Councillor calls for higher standard of hockey pitch for Madras College

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St Andrews councillor, Brian Thomson, has suggested that the potential for providing a 2G synthetic sand-dressed pitch at Station Park should be looked at, as a means of addressing the shortfall in provision for hockey in North East Fife. The suggestion has been made following Fife Council’s confirmation that the new Madras College will have two 3G pitches, which are only suitable for competitive hockey for pupils up to S3.

One pitch will measure 124m x 78m and will suitable for football, rugby and other sports, and will cost £805,000, and the other will measure 106m x 66m and will be suitable for football, hockey (up to S3) and other sports, and will cost £580,000.

Fife Council recently released the following public statement regarding the pitches, and it was read out at the meeting of Madras Parent Council on 30th October: “As you will know building work has already begun on a replacement school for Madras at the North Haugh site.  We have been consulting with staff since 2018 to make sure that the new building best meets the needs of all who use the school.  All school staff were either represented or directly involved in discussions, as were representatives from Community Use.  Pupils, parents and other stakeholders were involved in the engagement process.  As expected, the process led to many discussions, requests and compromises”.

“An initial plan for the school had included a sand-dressed pitch (2G) and a long pile pitch (3G) as part of the proposed sports facilities, however, following full consultation the revised plans now include a 3G and 4G pitch”.

“We have been asked why the new school will not include a sand-dressed pitch”.

“First of all, the school itself does not need a sand-dressed pitch in order to fully deliver the PE Curriculum and this includes being able to include hockey as a preference.  A new 3G pitch can be used for this along with the grass pitches at Station Park.  The school will also have access to the University sand-dressed pitch and their 3G pitch (both adjacent to the new school site)”.

‘This is in line with Education Scotland’s “Building the Curriculum” and the associated document “Benchmarks for Physical Education – March 2017”.  The school will continue to offer a wide range of activities and this would include hockey as a preference.  The school has always complied fully with SQA assessment specifications for all pupil selected activities and can continue to do so without the need for a sand-dressed pitch’.

“Consultation with colleagues in community education also noted that, in their experience, there is little demand from the community for a 2G pitch.  It was felt that a 4G pitch would be far more useful. The artificial pitches which are being installed at Madras are multi-functional to give the broadest access to a range of sports.  Madras is a Community Use school and we will welcome the community to continue to use the facilities in the usual way.”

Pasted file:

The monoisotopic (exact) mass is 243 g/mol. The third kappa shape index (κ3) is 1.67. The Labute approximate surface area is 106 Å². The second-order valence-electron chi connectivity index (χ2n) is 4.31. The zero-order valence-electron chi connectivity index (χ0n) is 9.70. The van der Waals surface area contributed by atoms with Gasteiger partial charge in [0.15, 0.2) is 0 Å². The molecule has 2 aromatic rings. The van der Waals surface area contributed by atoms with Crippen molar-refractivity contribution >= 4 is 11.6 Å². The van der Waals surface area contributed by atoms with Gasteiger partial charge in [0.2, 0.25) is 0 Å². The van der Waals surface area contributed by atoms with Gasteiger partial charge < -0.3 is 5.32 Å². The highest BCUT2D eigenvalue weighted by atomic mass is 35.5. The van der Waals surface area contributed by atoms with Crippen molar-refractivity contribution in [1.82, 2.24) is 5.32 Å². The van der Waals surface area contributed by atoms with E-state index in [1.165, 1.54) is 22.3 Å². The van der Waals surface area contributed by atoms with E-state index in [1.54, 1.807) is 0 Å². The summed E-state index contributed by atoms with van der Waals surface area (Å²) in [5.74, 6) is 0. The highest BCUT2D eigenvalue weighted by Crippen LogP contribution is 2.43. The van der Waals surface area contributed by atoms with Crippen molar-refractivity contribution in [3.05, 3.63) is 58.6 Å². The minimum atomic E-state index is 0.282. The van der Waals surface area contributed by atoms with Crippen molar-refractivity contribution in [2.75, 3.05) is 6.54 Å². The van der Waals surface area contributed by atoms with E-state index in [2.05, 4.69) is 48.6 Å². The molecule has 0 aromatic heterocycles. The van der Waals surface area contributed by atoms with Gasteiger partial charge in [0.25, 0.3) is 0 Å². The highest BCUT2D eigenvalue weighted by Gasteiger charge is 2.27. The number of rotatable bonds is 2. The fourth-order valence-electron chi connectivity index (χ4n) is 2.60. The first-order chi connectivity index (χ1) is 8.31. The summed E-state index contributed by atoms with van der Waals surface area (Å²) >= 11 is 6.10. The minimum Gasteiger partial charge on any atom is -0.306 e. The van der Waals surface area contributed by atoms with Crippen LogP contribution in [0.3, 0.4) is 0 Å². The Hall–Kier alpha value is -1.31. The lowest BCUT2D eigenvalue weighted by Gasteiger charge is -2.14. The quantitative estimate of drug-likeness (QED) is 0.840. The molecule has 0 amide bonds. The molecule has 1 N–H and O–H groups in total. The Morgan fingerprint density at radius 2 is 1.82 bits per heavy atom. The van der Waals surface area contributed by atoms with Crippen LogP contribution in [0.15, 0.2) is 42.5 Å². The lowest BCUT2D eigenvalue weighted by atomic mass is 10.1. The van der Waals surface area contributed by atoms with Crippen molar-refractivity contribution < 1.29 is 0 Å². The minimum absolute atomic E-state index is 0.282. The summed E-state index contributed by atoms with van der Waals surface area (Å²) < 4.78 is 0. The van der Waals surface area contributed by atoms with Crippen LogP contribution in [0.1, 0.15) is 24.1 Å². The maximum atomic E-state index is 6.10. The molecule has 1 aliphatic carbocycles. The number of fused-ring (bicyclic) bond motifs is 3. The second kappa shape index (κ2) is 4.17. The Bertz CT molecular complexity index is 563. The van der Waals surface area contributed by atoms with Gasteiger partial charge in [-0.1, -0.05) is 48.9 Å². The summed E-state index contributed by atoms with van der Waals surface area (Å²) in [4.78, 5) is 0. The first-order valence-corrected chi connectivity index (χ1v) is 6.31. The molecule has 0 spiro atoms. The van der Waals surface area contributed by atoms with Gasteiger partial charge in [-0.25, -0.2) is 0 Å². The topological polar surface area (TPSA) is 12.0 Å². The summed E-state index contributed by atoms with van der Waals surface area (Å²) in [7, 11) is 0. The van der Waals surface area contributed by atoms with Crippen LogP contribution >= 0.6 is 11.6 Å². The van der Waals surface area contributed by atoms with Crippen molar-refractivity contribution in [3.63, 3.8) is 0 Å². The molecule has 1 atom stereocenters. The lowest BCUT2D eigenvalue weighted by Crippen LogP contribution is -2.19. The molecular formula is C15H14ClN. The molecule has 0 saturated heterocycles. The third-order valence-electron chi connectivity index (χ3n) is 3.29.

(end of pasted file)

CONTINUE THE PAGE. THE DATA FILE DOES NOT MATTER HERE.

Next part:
(Note: Although the term is often used, there is currently no such thing as a 4G pitch and, in this case, it’s used to describe one of the 3G pitches that will have a longer pile that’s suitable for rugby, football and other sports).

Cllr Thomson responded: “I appreciate the concerns that have been expressed by parents of children who play hockey, and the wider local hockey community, however, the decision on the types of pitch was a decision for Madras College to take, and the school has clearly explained its position that two 3G pitches better deliver the curriculum, have better availability during cold weather – it’s usually only snow that prevents use, which is not the case with 2G pitches – and are anticipated to be in greater demand for community use which, ultimately, should mean more people participating in sport”.

“The provision of two synthetic pitches, at a total cost of £1.385m, will address a huge shortage of such facilities in the St Andrews area, and whilst the new Madras College would ideally have three synthetic pitches – two 3G and one 1G – funding and land availability is limited, and the best use has to be made of the resources available”.

“Given that the decision on pitch provision has been made, I’m of the view that the development of a community 2G pitch at Station Park is worth pursuing.  Whilst Madras College will have access to Station Park, it’s not required to deliver the curriculum, and there is more than enough available space without compromising any of the rugby that takes place there.

“Fife Council is not in a position to fund such a facility, but it may be possible to source funding from a variety of external sources, and a sports facilities consultancy is providing me with an indicative cost for a 2G pitch, floodlights and fencing”.

“I’m fully aware that such a facility would be expensive, and I appreciate that seeking to provide it is extremely ambitious, but I think that it’s worth having a go.  If anyone would like to assist in pursuing this proposed community project, please contact me directly.”

Cllr Thomson can be contacted via e-mail – cllr.brian.thomson@fife.gov.uk.

St Andrews Q.V.

St Andrews QV (Qui Vive) is an independent not-for-profit, non-political platform for news and debates about issues that are important to the Town. It exists to hold decision makers and public services to account while its editorial policy is to accommodate all shades of opinion from all parts of the community, prioritising evidence-based arguments. St Andrews QV is a member of the Independent Community News Network and is committed to the Community Journalism Charter

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